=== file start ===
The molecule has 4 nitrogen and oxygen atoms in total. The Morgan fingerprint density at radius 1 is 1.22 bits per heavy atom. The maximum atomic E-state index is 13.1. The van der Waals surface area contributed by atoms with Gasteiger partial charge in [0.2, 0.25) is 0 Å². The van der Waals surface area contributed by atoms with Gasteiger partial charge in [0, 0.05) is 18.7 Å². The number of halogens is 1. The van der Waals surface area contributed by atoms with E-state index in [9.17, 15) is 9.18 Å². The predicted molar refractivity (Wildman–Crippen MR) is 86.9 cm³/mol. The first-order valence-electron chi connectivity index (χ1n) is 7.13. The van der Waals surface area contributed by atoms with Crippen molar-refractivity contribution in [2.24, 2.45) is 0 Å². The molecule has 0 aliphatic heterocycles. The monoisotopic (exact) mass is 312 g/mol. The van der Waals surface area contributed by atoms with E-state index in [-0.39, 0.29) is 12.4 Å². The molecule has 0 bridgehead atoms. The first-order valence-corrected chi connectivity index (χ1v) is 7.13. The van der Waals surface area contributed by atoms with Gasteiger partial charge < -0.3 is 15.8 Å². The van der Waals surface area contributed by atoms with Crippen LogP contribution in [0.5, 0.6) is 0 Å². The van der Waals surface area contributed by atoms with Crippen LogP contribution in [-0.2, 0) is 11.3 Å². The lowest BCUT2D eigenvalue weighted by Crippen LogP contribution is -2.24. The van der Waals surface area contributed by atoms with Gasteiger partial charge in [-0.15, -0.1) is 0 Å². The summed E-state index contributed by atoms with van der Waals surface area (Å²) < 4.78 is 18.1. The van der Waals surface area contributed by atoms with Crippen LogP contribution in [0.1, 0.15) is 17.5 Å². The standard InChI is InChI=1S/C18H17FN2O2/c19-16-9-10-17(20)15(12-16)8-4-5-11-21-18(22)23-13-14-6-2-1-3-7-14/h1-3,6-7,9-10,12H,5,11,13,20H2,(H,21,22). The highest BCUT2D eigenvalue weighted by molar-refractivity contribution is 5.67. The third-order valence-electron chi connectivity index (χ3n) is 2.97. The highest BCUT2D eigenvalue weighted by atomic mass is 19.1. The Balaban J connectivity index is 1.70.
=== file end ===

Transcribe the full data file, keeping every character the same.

The molecule has 4 nitrogen and oxygen atoms in total. The Morgan fingerprint density at radius 1 is 1.22 bits per heavy atom. The maximum atomic E-state index is 13.1. The van der Waals surface area contributed by atoms with Gasteiger partial charge in [0.2, 0.25) is 0 Å². The van der Waals surface area contributed by atoms with Gasteiger partial charge in [0, 0.05) is 18.7 Å². The number of halogens is 1. The van der Waals surface area contributed by atoms with E-state index in [9.17, 15) is 9.18 Å². The predicted molar refractivity (Wildman–Crippen MR) is 86.9 cm³/mol. The first-order valence-electron chi connectivity index (χ1n) is 7.13. The van der Waals surface area contributed by atoms with Crippen molar-refractivity contribution in [2.24, 2.45) is 0 Å². The molecule has 0 aliphatic heterocycles. The monoisotopic (exact) mass is 312 g/mol. The van der Waals surface area contributed by atoms with E-state index in [-0.39, 0.29) is 12.4 Å². The molecule has 0 bridgehead atoms. The first-order valence-corrected chi connectivity index (χ1v) is 7.13. The van der Waals surface area contributed by atoms with Gasteiger partial charge < -0.3 is 15.8 Å². The van der Waals surface area contributed by atoms with Crippen LogP contribution in [0.5, 0.6) is 0 Å². The van der Waals surface area contributed by atoms with Crippen LogP contribution in [-0.2, 0) is 11.3 Å². The lowest BCUT2D eigenvalue weighted by Crippen LogP contribution is -2.24. The van der Waals surface area contributed by atoms with Gasteiger partial charge in [-0.15, -0.1) is 0 Å². The summed E-state index contributed by atoms with van der Waals surface area (Å²) < 4.78 is 18.1. The van der Waals surface area contributed by atoms with Crippen LogP contribution in [0.1, 0.15) is 17.5 Å². The standard InChI is InChI=1S/C18H17FN2O2/c19-16-9-10-17(20)15(12-16)8-4-5-11-21-18(22)23-13-14-6-2-1-3-7-14/h1-3,6-7,9-10,12H,5,11,13,20H2,(H,21,22). The highest BCUT2D eigenvalue weighted by molar-refractivity contribution is 5.67. The third-order valence-electron chi connectivity index (χ3n) is 2.97. The highest BCUT2D eigenvalue weighted by atomic mass is 19.1. The Balaban J connectivity index is 1.70.